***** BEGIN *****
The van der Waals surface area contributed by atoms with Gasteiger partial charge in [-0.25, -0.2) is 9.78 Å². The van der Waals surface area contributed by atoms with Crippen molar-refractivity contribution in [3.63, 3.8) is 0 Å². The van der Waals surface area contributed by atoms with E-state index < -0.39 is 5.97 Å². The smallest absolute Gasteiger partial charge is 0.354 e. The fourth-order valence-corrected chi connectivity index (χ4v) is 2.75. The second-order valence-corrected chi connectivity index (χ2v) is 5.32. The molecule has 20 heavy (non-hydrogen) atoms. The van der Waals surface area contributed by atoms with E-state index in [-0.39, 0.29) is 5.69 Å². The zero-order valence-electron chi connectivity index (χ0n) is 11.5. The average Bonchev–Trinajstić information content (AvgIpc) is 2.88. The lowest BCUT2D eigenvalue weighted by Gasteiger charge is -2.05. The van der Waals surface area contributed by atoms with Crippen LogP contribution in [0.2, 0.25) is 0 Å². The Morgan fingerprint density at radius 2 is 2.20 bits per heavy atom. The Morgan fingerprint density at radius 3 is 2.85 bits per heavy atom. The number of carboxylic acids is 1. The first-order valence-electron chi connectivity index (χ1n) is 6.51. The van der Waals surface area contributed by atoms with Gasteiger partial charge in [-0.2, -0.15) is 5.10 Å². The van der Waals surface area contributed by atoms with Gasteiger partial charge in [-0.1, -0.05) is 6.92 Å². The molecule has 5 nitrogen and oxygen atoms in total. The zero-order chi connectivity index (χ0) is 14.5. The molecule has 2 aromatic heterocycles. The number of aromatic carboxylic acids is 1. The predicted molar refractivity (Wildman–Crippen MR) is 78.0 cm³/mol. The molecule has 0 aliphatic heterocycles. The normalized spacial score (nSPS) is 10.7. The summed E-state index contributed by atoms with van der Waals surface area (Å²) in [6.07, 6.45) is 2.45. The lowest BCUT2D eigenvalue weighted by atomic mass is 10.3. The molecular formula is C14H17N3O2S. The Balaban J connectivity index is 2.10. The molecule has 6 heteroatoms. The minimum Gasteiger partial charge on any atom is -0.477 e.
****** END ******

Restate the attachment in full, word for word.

The van der Waals surface area contributed by atoms with Gasteiger partial charge in [-0.25, -0.2) is 9.78 Å². The van der Waals surface area contributed by atoms with Crippen molar-refractivity contribution in [3.63, 3.8) is 0 Å². The van der Waals surface area contributed by atoms with E-state index < -0.39 is 5.97 Å². The smallest absolute Gasteiger partial charge is 0.354 e. The fourth-order valence-corrected chi connectivity index (χ4v) is 2.75. The second-order valence-corrected chi connectivity index (χ2v) is 5.32. The molecule has 20 heavy (non-hydrogen) atoms. The van der Waals surface area contributed by atoms with E-state index in [-0.39, 0.29) is 5.69 Å². The zero-order valence-electron chi connectivity index (χ0n) is 11.5. The average Bonchev–Trinajstić information content (AvgIpc) is 2.88. The lowest BCUT2D eigenvalue weighted by Gasteiger charge is -2.05. The van der Waals surface area contributed by atoms with Crippen LogP contribution in [0.2, 0.25) is 0 Å². The Morgan fingerprint density at radius 2 is 2.20 bits per heavy atom. The Morgan fingerprint density at radius 3 is 2.85 bits per heavy atom. The number of carboxylic acids is 1. The first-order valence-electron chi connectivity index (χ1n) is 6.51. The van der Waals surface area contributed by atoms with Gasteiger partial charge in [-0.2, -0.15) is 5.10 Å². The van der Waals surface area contributed by atoms with Gasteiger partial charge in [-0.1, -0.05) is 6.92 Å². The molecule has 5 nitrogen and oxygen atoms in total. The zero-order chi connectivity index (χ0) is 14.5. The molecule has 2 aromatic heterocycles. The number of aromatic carboxylic acids is 1. The predicted molar refractivity (Wildman–Crippen MR) is 78.0 cm³/mol. The molecule has 0 aliphatic heterocycles. The normalized spacial score (nSPS) is 10.7. The summed E-state index contributed by atoms with van der Waals surface area (Å²) in [6.07, 6.45) is 2.45. The lowest BCUT2D eigenvalue weighted by atomic mass is 10.3. The molecular formula is C14H17N3O2S. The Balaban J connectivity index is 2.10. The molecule has 6 heteroatoms. The minimum Gasteiger partial charge on any atom is -0.477 e.